If no drop appears, you will not inject any insulin, even though the dose selector may move. This may indicate a blocked or damaged needle.

Always prime InnoLet before you inject. If you do not prime InnoLet, you may get too little insulin or no insulin at all. This may lead to too high blood sugar level.

1C

Setting the dose

Always check that the push-button is fully depressed and the dose selector is set to 0.

Dial the number of units required by turning the dose selector clockwise (picture 2).

You will hear a click for every single unit dialled. The dose can be corrected by turning the dial either way. Make sure not to turn the dial or correct the dose when the needle is inserted in the skin. This may lead to inaccurate dosing that can make your blood sugar level too high or too low.

Always use the dose scale and the dose selector to see how many units you have selected before injecting the insulin. Do not count the pen clicks. If you select and inject the wrong dose, your blood sugar level may get too high or too low. Do not use the residual scale, it only shows approximately how much insulin is left in your pen.

You cannot set a dose larger than the number of units remaining in the cartridge.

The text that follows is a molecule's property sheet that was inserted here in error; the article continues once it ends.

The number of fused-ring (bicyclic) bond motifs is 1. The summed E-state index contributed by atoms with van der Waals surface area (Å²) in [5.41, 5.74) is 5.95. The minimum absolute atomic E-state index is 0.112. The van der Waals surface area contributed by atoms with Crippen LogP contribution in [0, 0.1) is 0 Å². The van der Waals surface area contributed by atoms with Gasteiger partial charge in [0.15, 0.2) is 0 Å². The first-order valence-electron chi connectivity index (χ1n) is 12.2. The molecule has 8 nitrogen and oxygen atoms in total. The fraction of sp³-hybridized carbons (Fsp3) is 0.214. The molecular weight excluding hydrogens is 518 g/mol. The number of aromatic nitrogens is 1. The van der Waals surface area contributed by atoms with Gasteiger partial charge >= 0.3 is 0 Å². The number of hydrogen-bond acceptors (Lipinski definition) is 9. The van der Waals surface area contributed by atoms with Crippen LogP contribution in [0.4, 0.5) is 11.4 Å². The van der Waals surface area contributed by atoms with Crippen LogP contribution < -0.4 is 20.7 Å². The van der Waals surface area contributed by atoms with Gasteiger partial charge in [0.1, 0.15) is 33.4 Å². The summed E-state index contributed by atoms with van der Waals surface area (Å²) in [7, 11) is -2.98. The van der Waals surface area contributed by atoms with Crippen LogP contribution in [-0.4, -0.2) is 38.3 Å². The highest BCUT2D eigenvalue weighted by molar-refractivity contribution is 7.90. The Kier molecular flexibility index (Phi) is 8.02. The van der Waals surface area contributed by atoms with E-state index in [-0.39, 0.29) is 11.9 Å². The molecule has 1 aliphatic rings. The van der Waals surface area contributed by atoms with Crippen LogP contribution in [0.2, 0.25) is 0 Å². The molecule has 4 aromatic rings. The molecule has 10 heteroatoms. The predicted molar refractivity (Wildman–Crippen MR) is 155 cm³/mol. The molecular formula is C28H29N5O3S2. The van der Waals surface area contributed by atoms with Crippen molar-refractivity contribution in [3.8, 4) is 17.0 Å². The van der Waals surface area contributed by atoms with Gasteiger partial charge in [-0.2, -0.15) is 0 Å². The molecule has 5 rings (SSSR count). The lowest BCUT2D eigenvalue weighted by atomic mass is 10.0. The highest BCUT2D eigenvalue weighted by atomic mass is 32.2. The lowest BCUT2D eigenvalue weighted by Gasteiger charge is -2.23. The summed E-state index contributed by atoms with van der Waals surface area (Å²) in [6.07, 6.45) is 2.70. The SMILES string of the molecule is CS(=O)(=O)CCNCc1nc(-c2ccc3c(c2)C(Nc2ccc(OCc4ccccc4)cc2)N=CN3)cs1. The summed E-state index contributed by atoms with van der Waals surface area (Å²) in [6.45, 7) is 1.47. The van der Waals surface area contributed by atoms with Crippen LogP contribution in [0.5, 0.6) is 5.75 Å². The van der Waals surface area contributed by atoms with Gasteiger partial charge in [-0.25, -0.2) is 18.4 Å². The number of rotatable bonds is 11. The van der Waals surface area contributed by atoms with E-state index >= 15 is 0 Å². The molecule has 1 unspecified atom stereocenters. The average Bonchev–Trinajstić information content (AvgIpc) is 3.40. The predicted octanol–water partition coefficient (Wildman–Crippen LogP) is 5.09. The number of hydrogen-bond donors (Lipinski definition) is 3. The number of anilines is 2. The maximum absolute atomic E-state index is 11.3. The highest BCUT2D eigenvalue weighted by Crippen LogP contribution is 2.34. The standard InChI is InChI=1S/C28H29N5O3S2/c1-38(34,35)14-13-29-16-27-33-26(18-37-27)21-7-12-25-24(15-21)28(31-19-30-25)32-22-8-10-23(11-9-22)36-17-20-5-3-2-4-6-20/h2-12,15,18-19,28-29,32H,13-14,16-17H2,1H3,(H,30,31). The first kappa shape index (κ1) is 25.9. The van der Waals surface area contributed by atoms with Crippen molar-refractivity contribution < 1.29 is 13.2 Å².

Injecting the insulin

Insert the needle into your skin. Use the injection technique advised by your doctor.

Deliver the dose by pressing the push-button fully down (picture 3). You will hear clicks as the dose selector returns to 0.

After the injection, the needle should remain under the skin for at least 6 seconds to ensure that the full dose has been delivered.

Make sure not to block the dose selector while injecting, as the dose selector must be allowed to return to 0 when you press the push-button. Always make sure that the dose selector returns to 0 after the injection. If the dose selector stops before it returns to 0, the full dose has not been delivered, which may result in too high blood sugar level.

Discard the needle after each injection.

Removing the needle

Replace the big outer needle cap and unscrew the needle (picture 4). Dispose of it carefully.

Put the pen cap back on your InnoLet to protect the insulin from light.